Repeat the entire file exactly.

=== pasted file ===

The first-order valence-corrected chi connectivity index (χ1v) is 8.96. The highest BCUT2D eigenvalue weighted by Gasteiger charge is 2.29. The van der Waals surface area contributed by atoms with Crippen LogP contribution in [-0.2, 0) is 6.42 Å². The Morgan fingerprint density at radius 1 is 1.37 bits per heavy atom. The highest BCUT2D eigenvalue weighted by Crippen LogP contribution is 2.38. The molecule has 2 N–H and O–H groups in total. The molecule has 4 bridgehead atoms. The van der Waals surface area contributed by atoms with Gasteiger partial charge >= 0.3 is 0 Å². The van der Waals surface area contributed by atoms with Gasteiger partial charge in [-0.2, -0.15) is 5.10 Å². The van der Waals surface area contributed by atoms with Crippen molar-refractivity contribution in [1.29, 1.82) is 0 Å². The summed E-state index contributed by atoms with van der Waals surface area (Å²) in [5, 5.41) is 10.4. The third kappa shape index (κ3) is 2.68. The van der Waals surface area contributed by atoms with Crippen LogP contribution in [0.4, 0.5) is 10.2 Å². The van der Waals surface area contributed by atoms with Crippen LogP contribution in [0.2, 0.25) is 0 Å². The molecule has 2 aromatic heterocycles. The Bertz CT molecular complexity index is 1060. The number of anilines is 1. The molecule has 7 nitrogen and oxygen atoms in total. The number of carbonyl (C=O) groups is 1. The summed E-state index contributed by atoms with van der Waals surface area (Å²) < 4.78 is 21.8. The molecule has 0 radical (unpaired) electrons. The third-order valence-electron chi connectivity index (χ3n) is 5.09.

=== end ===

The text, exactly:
The first-order valence-corrected chi connectivity index (χ1v) is 8.96. The highest BCUT2D eigenvalue weighted by Gasteiger charge is 2.29. The van der Waals surface area contributed by atoms with Crippen LogP contribution in [-0.2, 0) is 6.42 Å². The Morgan fingerprint density at radius 1 is 1.37 bits per heavy atom. The highest BCUT2D eigenvalue weighted by Crippen LogP contribution is 2.38. The molecule has 2 N–H and O–H groups in total. The molecule has 4 bridgehead atoms. The van der Waals surface area contributed by atoms with Gasteiger partial charge >= 0.3 is 0 Å². The van der Waals surface area contributed by atoms with Gasteiger partial charge in [-0.2, -0.15) is 5.10 Å². The van der Waals surface area contributed by atoms with Crippen molar-refractivity contribution in [1.29, 1.82) is 0 Å². The summed E-state index contributed by atoms with van der Waals surface area (Å²) in [5, 5.41) is 10.4. The third kappa shape index (κ3) is 2.68. The van der Waals surface area contributed by atoms with Crippen LogP contribution in [0.4, 0.5) is 10.2 Å². The van der Waals surface area contributed by atoms with Crippen LogP contribution in [0.2, 0.25) is 0 Å². The molecule has 2 aromatic heterocycles. The Bertz CT molecular complexity index is 1060. The number of anilines is 1. The molecule has 7 nitrogen and oxygen atoms in total. The number of carbonyl (C=O) groups is 1. The summed E-state index contributed by atoms with van der Waals surface area (Å²) < 4.78 is 21.8. The molecule has 0 radical (unpaired) electrons. The third-order valence-electron chi connectivity index (χ3n) is 5.09.